Jim Funai is Seeding the Future at Tri-C
Plant Science professor helps turn today’s students into tomorrow’s horticulture professionals
Jim Funai has a confession to make.
“I’m afraid of humans,” he said. “I’m much more comfortable talking to plants.”
This isn’t surprising, given Funai’s extensive background in the green industry. It all started at 15, when he worked at an apple orchard owned by his high school track coach. After earning a bachelor’s degree in horticulture from The Ohio State University, he began working as a landscape production manager. But an opportunity came along in 2009 that changed the trajectory of his career —and forced him to face his fears.
“I never planned on becoming a teacher,” said Funai, now an assistant professor in Tri-C’s Plant Science and Landscape Technology program. “In fact, I would have laughed at anyone who told me that’s what I’d be doing.”
Funai was in charge of in-house training at Wheeler Landscaping in Chagrin Falls when their human resources director told him about an opening in Tri-C’s Plant Science program. She thought it would be a great fit for him — and so did the College.
“I was overseeing a patio install in Solon, knee-deep in mud, when they called to offer me the job,” he said.
Funai inherited a program that seated between three and 10 students per class and ranked in the low 50s among programs accredited by the National Association of Landscape Professionals. By 2015, enrollment had doubled, and students began placing in the Top 10 at national competitions.
Today, Tri-C has the No. 1 two-year program in the country. It’s produced two individual national champions, and the team typically places among the top handful of two- and four-year programs.
How does Funai account for this success? “I don’t give them the option not to be awesome,” he said. “We’re here to be great and do great things, so let’s get to it.”
Funai’s down-to-earth approach in the classroom endears him to his students, while his expert knowledge and passion for horticulture inspire them to become top performers in the industry. While he brought home many state and national design awards in his past life as a production manager, these days his biggest reward is seeing his students win competitions and flourish in their own careers.
“I love seeing them develop over time into the rock stars they never thought they could be,” he said.
Among the many skills Funai, a certified arborist, imparts to Tri-C students is how to safely climb a tree. This may seem simple, but protecting one’s limbs while scaling a tree is a complicated maneuver. And it’s important because there’s a shortage of qualified tree care professionals in Northeast Ohio. In fact, there are hundreds of such jobs available within half-an-hour’s drive of the Eastern Campus, where Funai’s program is based.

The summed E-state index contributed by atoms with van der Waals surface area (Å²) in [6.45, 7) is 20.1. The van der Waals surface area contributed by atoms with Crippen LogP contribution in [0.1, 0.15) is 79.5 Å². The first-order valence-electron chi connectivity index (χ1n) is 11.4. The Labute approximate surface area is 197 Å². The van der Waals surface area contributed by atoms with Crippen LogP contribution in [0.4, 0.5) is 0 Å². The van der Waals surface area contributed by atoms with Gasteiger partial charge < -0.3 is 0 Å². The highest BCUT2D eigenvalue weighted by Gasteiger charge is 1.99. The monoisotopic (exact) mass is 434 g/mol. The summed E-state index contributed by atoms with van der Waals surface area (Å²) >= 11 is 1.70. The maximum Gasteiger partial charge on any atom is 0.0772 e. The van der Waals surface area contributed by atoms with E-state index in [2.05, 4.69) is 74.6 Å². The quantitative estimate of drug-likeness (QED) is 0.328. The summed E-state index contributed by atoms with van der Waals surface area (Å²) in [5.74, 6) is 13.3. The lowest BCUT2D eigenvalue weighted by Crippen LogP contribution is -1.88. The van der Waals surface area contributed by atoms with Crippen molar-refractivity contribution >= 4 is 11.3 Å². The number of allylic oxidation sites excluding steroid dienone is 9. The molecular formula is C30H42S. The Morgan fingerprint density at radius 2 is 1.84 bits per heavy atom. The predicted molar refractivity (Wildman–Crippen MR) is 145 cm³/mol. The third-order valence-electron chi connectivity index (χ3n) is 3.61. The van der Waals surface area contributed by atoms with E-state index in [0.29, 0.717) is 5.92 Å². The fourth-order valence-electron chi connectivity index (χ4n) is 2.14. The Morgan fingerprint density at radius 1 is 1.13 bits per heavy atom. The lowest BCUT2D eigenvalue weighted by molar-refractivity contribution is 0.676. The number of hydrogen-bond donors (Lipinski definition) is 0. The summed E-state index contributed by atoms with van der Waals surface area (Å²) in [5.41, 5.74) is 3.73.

“I’ll never be able to fill all the openings, but the ones we do fill, our students are making two to three times what untrained labor can,” he said.
That’s why Funai is working with Davey Tree Company to build specialized courses aimed directly at tree care. His ultimate goal is to become the top urban forestry program in the nation.
But that’s not the only job opportunity for graduates of Tri-C’s program. Plant science majors are prepared for careers in landscape design, urban farming, irrigation, lawn care, greenhouse management, plant taxonomy and more. It all depends where their unique skills and interests lie.
“Each student’s career path is different,” said Funai. “We learn what will bring them the most joy, and then we help them get there.”
Earlier this year, Funai was named president of the Ohio Landscape Association’s Board of Directors. The association is currently preparing to launch a workforce-development initiative designed to educate and recruit new employees to the industry. There is no doubt that Funai’s expertise in this area will contribute extensively toward this effort.
Funai and his team — lab coordinator Stacey Lorenz and program director Lori Zatroch — work tirelessly to enhance training opportunities and recruit participants. Instead of waiting for students to come to them, they visit local high schools to educate them about green careers. Interested students can also observe classes to determine if Tri-C’s program is right for them.
Above all else, it’s important to Funai that his students realize the significance of the work they do.
“We don’t have to apologize for what we do, for working in the dirt,” he said.
“The green industry is the answer to global climate change. We’re the ones who can control the narrative. And while we’re doing that, we can also make the world look a little better each day.”
This article can also be found in the Summer 2021 edition of Tri-C Times.
June 29, 2021
Beth Cieslik, 216-987-4538 or firstname.lastname@example.org